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Kasich Asks Electors Not to Vote for Him Dec. 19

Thanks, but no thanks, was the word Tuesday from Ohio Gov. John Kasich about a campaign to switch electoral votes from Donald Trump to him.

By Tom Troy

Thanks, but no thanks, was the word Tuesday from Ohio Gov. John Kasich about a campaign to switch electoral votes from Donald Trump to him.

Mr. Kasich announced through Twitter that he doesn't want electors to vote for him.

"This approach, as well meaning as it is, will only serve to further divide our nation, when unity is what we need," Mr. Kasich said.

A group calling itself "Hamilton Electors" is encouraging Republican electors to defect. They note that Democrat Hillary Clinton won the popular vote, even though Republican President-Elect Trump won the electoral vote 306 to 232.

Hamilton Electors aim to persuade 37 Republican electors to vote for someone other than Mr. Trump to keep him from garnering the necessary 270 electoral votes, and some saw Mr. Kasich as a compromise alternative.

"A consensus is beginning to form that Governor Kasich would be best positioned to unite America," Democratic Colorado elector Michael Baca said in a statement on Monday.

In his Tweet Tuesday, Mr. Kasich said flatly, "I am not a candidate for president and ask that electors not vote for me when they gather later this month.

"Our country had an election and Donald Trump won. The country is divided and there are certainly raw emotions on both sides stemming from the election," Mr. Kasich tweeted.

He ended with, "Now is the time for all of us to come together as Americans."

Mrs. Clinton's team and the Democratic National Committee have not endorsed the efforts spearheaded by a group of electors in Colorado and Washington state.

A Texas Republican elector announced Monday that he would not cast his vote for Mr. Trump.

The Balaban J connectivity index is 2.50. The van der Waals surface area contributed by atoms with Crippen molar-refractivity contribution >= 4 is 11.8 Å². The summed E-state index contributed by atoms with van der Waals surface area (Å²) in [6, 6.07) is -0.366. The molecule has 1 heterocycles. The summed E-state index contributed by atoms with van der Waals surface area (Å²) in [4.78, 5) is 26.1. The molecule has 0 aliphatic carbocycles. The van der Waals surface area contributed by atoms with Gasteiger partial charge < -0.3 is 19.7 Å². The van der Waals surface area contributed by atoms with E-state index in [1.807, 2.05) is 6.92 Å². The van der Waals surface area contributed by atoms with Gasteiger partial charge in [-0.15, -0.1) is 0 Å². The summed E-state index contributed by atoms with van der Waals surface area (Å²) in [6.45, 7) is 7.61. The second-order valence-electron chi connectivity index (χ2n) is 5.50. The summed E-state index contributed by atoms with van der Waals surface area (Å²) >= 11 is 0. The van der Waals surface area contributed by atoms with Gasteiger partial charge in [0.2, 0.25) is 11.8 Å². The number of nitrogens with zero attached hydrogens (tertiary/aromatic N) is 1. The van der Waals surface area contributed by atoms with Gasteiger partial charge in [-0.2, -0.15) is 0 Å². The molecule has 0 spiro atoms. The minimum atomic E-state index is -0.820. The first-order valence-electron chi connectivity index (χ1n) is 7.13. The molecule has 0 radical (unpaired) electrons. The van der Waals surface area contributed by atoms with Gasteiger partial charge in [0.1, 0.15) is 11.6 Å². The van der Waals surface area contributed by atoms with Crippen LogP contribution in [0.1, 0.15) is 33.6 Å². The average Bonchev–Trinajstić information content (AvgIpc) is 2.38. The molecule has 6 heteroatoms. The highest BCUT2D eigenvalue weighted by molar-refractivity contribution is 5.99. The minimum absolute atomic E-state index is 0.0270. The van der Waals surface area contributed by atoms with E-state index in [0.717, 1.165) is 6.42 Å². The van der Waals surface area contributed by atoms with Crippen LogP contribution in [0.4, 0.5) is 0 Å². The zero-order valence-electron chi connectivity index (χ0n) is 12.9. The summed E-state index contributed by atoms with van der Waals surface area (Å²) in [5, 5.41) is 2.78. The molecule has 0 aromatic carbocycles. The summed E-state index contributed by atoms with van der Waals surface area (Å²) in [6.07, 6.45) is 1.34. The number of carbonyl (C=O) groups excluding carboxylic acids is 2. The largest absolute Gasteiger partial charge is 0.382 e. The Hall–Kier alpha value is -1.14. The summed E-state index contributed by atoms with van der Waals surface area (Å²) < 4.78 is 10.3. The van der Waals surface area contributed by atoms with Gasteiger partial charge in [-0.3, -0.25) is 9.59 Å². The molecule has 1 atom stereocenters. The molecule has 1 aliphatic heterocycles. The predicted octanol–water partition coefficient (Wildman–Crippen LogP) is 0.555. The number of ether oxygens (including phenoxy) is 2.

He said electors should "unify behind a Republican alternative, an honorable and qualified man or woman such as Gov. John Kasich of Ohio."

Mr. Kasich ran unsuccessfully for the Republican presidential nomination and never endorsed Mr. Trump's candidacy, saying he found some of Mr. Trump's views disturbing.

Matt Borges, Ohio Republican chairman, said the state's 18 electors were chosen in consultation with the Trump campaign to ensure they would be loyal to the candidate who had won the state of Ohio on Nov. 8.

Those electors include Cheryl Blakely of Findlay, who was Mr. Trump's Hancock County campaign chairman.

Ms. Blakely did not return calls seeking comment.

The 538 national electors meet Dec. 19 in their state capitals.

Ohio's 18 electors meet at noon in the Statehouse in Columbus.

The Hamilton Electors are named after Alexander Hamilton, one of the framers of the Constitution who envisioned the Electoral College as a group that would exercise wise judgment if voters selected someone they deemed unfit for the White House.

Constitutional law experts say it is not clear that the Constitution would prohibit an elector from refusing to vote for the candidate he or she was pledged to.

However, electoral college experts also say that because electors are picked by the winners' political parties, they are highly likely to vote for their party's nominee.

(c)2016 The Blade (Toledo, Ohio)

Caroline Cournoyer is GOVERNING's senior web editor.
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